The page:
It looks to me like your valve is your weak spot on the gun. I think you should make and all metal piston/diaphragm valve that will handle more pressure.

Other than that I think the muzzle break looks great.
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Unread postAuthor: mark.f » Sat May 07, 2011 11:20 pm

Well, that is an all metal diaphragm valve. :happy8:

I understand your meaning, though. It might detract from the appearance a bit, though...
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Unread postAuthor: velocity3x » Sun May 08, 2011 12:29 am

High-PSI wrote:The primary reason for this is, I want to move up to 300 psi and a 1 pound slug. Right now the cannon weighs exactly 40 pounds. Yet, even with that weight, the recoil is pretty strong.


From the pic, I'm guessing that your barrel is 1 - 1-/12 bore. IMO, I think a 1lb projectile with the medium bore size and only 300psi will be a huge disappointment to you as you don't have nearly enough horsepower to push it. The recoil will no doubt increase but, it will be from the excessive weight of the projectile.....not the gas exiting the muzzle. Muzzle brakes are very effective for the purpose of countering secondary recoil caused by the propellant gas exiting the muzzle ....not primary recoil caused by the projectile.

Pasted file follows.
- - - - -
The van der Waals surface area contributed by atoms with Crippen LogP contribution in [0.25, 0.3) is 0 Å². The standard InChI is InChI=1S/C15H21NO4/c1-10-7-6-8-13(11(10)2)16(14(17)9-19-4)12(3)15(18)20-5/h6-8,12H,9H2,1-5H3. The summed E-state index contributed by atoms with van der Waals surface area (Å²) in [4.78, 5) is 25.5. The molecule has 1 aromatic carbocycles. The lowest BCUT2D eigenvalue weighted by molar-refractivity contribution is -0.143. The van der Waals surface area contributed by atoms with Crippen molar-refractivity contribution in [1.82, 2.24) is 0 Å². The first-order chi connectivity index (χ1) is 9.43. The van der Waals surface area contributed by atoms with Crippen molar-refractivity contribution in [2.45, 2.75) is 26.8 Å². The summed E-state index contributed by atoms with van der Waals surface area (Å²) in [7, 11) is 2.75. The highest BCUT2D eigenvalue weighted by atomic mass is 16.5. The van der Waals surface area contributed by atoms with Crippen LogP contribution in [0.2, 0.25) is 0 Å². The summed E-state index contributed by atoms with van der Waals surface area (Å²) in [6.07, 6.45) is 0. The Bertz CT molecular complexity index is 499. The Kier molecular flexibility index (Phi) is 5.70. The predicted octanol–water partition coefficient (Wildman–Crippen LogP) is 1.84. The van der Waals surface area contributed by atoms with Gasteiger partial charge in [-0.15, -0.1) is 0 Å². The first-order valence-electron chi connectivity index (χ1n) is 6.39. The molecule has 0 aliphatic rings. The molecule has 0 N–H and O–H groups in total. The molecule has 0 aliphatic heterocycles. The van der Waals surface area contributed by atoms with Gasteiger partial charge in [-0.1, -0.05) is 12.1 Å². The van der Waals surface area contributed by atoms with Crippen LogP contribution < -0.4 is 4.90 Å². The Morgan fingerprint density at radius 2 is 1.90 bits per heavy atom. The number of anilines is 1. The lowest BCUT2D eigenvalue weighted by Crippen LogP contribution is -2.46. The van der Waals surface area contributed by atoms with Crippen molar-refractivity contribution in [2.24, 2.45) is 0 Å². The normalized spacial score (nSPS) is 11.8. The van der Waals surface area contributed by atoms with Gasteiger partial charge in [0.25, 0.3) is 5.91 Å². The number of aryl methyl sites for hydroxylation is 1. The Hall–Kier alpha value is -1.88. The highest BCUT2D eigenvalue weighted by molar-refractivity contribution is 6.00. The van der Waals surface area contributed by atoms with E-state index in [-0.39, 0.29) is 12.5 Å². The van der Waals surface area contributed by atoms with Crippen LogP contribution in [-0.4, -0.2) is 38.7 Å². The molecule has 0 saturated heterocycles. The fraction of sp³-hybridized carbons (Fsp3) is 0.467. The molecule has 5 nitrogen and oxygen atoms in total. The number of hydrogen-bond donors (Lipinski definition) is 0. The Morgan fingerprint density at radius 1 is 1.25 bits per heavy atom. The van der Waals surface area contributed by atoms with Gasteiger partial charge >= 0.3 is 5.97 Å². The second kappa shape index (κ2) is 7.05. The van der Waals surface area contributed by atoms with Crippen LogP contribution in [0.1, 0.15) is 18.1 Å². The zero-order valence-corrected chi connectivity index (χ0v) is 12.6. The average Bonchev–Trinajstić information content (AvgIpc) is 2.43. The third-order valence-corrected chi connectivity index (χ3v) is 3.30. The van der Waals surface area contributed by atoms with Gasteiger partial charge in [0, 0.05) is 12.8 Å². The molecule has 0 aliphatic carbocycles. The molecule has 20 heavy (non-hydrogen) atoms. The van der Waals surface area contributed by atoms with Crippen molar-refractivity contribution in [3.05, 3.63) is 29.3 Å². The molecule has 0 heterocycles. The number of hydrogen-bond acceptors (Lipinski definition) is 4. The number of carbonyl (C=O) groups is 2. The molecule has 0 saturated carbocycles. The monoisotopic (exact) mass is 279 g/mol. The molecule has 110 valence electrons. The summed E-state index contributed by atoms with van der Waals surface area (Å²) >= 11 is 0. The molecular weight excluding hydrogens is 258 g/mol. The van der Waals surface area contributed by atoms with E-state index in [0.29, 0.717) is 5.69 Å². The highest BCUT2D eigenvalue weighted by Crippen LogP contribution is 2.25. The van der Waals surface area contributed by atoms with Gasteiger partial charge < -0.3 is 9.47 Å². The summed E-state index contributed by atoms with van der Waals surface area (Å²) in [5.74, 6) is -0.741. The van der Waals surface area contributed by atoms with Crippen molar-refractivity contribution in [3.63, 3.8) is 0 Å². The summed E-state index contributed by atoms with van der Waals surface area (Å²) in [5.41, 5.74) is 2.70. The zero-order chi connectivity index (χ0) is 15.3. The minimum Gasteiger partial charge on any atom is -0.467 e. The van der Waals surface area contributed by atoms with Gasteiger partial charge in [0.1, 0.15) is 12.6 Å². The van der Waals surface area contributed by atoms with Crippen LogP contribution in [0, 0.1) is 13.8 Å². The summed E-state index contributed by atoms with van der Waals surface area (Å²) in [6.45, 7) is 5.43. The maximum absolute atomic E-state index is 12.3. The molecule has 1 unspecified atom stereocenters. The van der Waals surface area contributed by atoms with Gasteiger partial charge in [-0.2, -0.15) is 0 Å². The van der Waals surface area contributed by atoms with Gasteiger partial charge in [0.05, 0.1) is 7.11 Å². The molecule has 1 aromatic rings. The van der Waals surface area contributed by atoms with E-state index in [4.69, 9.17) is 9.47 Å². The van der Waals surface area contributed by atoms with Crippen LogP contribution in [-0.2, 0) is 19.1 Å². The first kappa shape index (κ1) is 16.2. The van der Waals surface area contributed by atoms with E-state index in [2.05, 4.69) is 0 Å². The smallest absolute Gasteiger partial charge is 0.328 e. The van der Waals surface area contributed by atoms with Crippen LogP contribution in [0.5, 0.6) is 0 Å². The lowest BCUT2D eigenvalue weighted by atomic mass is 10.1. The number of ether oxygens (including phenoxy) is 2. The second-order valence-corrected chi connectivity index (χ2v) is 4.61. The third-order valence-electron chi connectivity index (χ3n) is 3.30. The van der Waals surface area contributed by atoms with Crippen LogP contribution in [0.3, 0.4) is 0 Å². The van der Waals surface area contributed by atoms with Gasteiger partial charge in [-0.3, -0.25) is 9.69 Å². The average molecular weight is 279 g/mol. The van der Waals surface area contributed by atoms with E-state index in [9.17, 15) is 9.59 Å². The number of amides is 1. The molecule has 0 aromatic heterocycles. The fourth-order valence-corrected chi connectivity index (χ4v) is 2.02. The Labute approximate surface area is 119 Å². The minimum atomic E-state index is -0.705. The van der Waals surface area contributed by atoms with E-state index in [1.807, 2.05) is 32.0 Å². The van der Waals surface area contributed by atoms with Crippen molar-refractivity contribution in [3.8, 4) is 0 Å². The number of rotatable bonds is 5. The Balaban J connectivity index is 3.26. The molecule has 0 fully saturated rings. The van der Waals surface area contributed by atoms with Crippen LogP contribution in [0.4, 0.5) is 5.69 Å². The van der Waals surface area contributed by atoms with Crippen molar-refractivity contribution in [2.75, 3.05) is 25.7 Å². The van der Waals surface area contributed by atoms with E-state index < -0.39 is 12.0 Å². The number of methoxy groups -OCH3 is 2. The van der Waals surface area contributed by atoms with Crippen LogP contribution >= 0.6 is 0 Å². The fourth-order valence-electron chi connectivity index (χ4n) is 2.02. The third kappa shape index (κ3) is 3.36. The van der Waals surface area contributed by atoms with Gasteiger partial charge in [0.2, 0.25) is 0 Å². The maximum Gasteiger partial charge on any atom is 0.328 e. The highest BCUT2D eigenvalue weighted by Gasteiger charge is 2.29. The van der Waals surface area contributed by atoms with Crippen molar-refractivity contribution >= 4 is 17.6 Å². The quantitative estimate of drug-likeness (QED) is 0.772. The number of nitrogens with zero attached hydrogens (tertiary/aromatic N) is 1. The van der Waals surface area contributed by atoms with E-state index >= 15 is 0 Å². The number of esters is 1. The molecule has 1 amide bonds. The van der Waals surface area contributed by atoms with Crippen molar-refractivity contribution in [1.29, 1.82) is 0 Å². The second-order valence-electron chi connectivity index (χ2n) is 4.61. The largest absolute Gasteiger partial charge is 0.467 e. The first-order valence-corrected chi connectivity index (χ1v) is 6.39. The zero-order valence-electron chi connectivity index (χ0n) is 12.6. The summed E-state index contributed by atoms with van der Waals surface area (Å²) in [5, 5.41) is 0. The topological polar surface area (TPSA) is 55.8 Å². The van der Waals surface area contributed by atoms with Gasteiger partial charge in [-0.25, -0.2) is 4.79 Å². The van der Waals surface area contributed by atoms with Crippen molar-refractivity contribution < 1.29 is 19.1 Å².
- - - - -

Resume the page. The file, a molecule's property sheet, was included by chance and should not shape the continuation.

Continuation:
Great job, Very nice, clean build!!!!!!
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Unread postAuthor: High-PSI » Sun May 08, 2011 6:20 am

Actually, it is a 2 inch barrel. It may look smaller because the gun is so freakin huge. But, it is a 2 inch barrel and the bun is nearly 7 feet long at this point.

It fires through multiple layers of 3/4 inch plywood at 150psi. At 230 psi it slams me back pretty hard. I have a youtube link in my 2 inch cannon thread you can watch to see the recoil of the cannon as it sits.

Oh, also, the earlier comment about my valve is correct to a point. Yes, I realize a piton valve is higher flow. However, this valve will tolerate 800 psi per the manufacturer. It is not limited by pressure, but flow. Yet, with a 4 foot barrel, flow is fine. The CV is 53.

As I mentioned, the recoil is intense at 230 psi firing a 183 gram compound round. What I really want to do is move up to 300 psi (my compressor is good for 300+ psi) and a one pound slug. That is the reason for the muzzle brake.